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  Stealth tax on the wealthy in the GOP tax reform plan?
Posted Under: Government • Video • Spending • Taxes • TV • Fox Business
Posted on Tuesday, November 7, 2017 @ 11:17 AM • Post Link Share: 
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  Clearing a Path for Tax Reform
Posted Under: GDP • Government • Monday Morning Outlook • Spending • Taxes

Washington D.C. used to complain that Ronald Reagan employed a strategy of "starving the beast" – cutting taxes so that new spending was tough to legislate.  Now, D.C. seems to employ the strategy of "gorging the beast" – spending so much that tax cuts are hard to pass.

Persistent over-spending, and costly entitlements have created permanent deficits.  In addition, arcane budget rules and "scoring" models (which estimate the budget impact of legislation) make tax reform very complicated.

In order to let it pass with just 51 votes in the Senate, the cost of the legislation must not increase the deficit by more than $1.5 trillion over 10 years.  And any increase in the deficit in year 11, or beyond, must be paid for.  These arcane hurdles are why the tax reform bill passed by the House of Representatives last week looks like it does.

In essence, the tax bill cuts taxes on companies and just about anyone in the bottom 60% of the income spectrum, but pays for this by shifting an even larger share of the income tax burden onto high earners.  So, while we think the tax plan will boost economic growth, it falls well short of what we would call an "ideal" supply-side tax cut.

The corporate side of the tax plan is very positive.  At 35%, the US has the highest corporate tax rate in the developed world.  Bringing that rate down to 20% makes the US competitive, will bring more investment to the US, and will boost economic growth.  In addition, it allows 100% expensing of most investment for the next five years.

Notably, the proposal makes the 20% corporate tax rate permanent (not just 10 years, like the changes to individual tax rates).  Combined with the budget rules against showing revenue losses beyond ten years, that's why the proposal treats high individual earners so harshly.

Congress says companies won't invest if they think their tax rate will go back up in 2028.  But we think this fear is overblown.  US economic growth will pick up, and future lawmakers are not going to risk upsetting that by letting the rate jump back to 35% overnight.  Politicians are always worried about the next election, and the threat of a stock market selloff or rising recession risk would spook even the most liberal Democrats.

In turn, extra economic growth should generate lots of extra revenue, which means the deficit would not rise as much as the official budget scorekeepers (the Joint Committee on Taxation or the Congressional Budget Office) say it would.  For example, an extra 1 percentage point of real GDP growth per year would close the budget gap by $2.7 trillion over ten years, which is more than the cost of the tax cut itself.  

In fact, there are early signs that the economy is accelerating already.  The Trump administration has rolled back an incredible amount of regulation.  That regulatory rollback - combined with expectations of tax reform and a more business friendly government in general - has lifted economic growth.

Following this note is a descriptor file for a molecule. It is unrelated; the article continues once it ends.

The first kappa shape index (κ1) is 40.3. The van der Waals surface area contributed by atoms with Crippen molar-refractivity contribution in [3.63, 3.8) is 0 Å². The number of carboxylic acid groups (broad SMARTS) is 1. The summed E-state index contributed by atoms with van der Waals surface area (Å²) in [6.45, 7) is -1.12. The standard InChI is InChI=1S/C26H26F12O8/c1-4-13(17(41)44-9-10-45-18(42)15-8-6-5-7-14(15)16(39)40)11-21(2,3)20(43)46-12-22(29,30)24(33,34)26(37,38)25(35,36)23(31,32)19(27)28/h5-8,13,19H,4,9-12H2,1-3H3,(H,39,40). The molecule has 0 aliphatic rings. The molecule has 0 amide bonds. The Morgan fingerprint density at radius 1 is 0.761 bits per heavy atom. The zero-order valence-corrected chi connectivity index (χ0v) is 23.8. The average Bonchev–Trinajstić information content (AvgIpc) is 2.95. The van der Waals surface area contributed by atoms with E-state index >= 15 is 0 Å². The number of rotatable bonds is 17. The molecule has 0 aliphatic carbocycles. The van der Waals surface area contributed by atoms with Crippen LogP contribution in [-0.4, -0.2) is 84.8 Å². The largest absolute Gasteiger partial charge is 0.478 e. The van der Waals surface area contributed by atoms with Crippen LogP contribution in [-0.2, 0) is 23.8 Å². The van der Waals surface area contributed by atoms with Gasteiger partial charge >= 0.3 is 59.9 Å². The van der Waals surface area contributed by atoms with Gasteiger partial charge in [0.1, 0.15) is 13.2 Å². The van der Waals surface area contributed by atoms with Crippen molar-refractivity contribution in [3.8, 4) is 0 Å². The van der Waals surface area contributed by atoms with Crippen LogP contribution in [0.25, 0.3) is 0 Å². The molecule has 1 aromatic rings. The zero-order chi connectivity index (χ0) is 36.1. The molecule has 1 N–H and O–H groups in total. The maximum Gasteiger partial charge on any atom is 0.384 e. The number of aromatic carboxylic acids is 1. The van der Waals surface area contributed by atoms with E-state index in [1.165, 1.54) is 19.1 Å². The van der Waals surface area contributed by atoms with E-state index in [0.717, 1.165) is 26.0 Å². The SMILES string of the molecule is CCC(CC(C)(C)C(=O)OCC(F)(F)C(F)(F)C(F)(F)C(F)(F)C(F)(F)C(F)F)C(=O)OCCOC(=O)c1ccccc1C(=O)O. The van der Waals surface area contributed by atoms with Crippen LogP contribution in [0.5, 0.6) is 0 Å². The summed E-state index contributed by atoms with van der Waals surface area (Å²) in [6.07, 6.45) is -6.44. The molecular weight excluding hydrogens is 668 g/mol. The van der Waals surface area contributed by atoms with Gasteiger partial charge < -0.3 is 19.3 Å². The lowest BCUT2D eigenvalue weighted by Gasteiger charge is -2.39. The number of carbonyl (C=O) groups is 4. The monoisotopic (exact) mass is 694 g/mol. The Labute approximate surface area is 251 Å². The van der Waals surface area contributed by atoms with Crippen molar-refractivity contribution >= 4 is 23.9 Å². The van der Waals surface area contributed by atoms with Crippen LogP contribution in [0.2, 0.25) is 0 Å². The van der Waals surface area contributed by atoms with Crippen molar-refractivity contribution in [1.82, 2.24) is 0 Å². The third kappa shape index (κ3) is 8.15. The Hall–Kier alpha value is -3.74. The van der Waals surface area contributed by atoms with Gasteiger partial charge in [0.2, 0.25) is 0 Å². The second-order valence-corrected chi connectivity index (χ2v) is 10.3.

In spite of the double-whammy of Hurricanes Harvey and Irma, US economic activity has accelerated this year.  In fact, we have had two quarters of real GDP growth at or above 3% so far this year, with our fourth quarter growth forecast at 3.5%.

But the Joint Tax Committee is expecting only a 1.9% real GDP growth rate over the next ten years.  We think this is way too pessimistic.  The economy has been stuck in the doldrums since 2009 because government grew too large.  Between 1985 and 2005, real GDP averaged 3.2% growth.  Using those growth rates (which we believe are achievable) would allow for more robust tax reform that actually cuts tax rates across the board.

To be blunt, we are not particularly enthusiastic about the way the proposal treats individuals, and think it's a huge missed opportunity.  For one thing, the top tax rate of 39.6% is unchanged, and that's the tax bracket where earners respond the most to incentives.

And while we wholeheartedly support the idea of limiting the deductibility of state and local taxes – because it creates political pressure for shrinking government at the state and local level – we're concerned about the downside incentive effects for some high earners who would then pay even higher marginal tax rates.  Put it all together, and some earners in high tax states like California are going to pay a marginal rate north of 60% once Medicare taxes are included.     

With full GOP control of the House, Senate, and White House, Republicans have a rare opportunity to adopt policies to get the US back on the path of faster economic growth.  Instead, they remain hampered by rules set up long ago that are hostile to growth, the same kind of rules that underestimated the costs of programs like Obamacare, but also underestimate the benefits to growth from lower tax rates.  

Brian S. Wesbury - Chief Economist
Robert Stein, CFA – Deputy Chief Economist

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Posted on Monday, November 6, 2017 @ 12:26 PM • Post Link Share: 
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These posts were prepared by First Trust Advisors L. P., and reflect the current opinion of the authors. They are based upon sources and data believed to be accurate and reliable. Opinions and forward looking statements expressed are subject to change without notice. This information does not constitute a solicitation or an offer to buy or sell any security.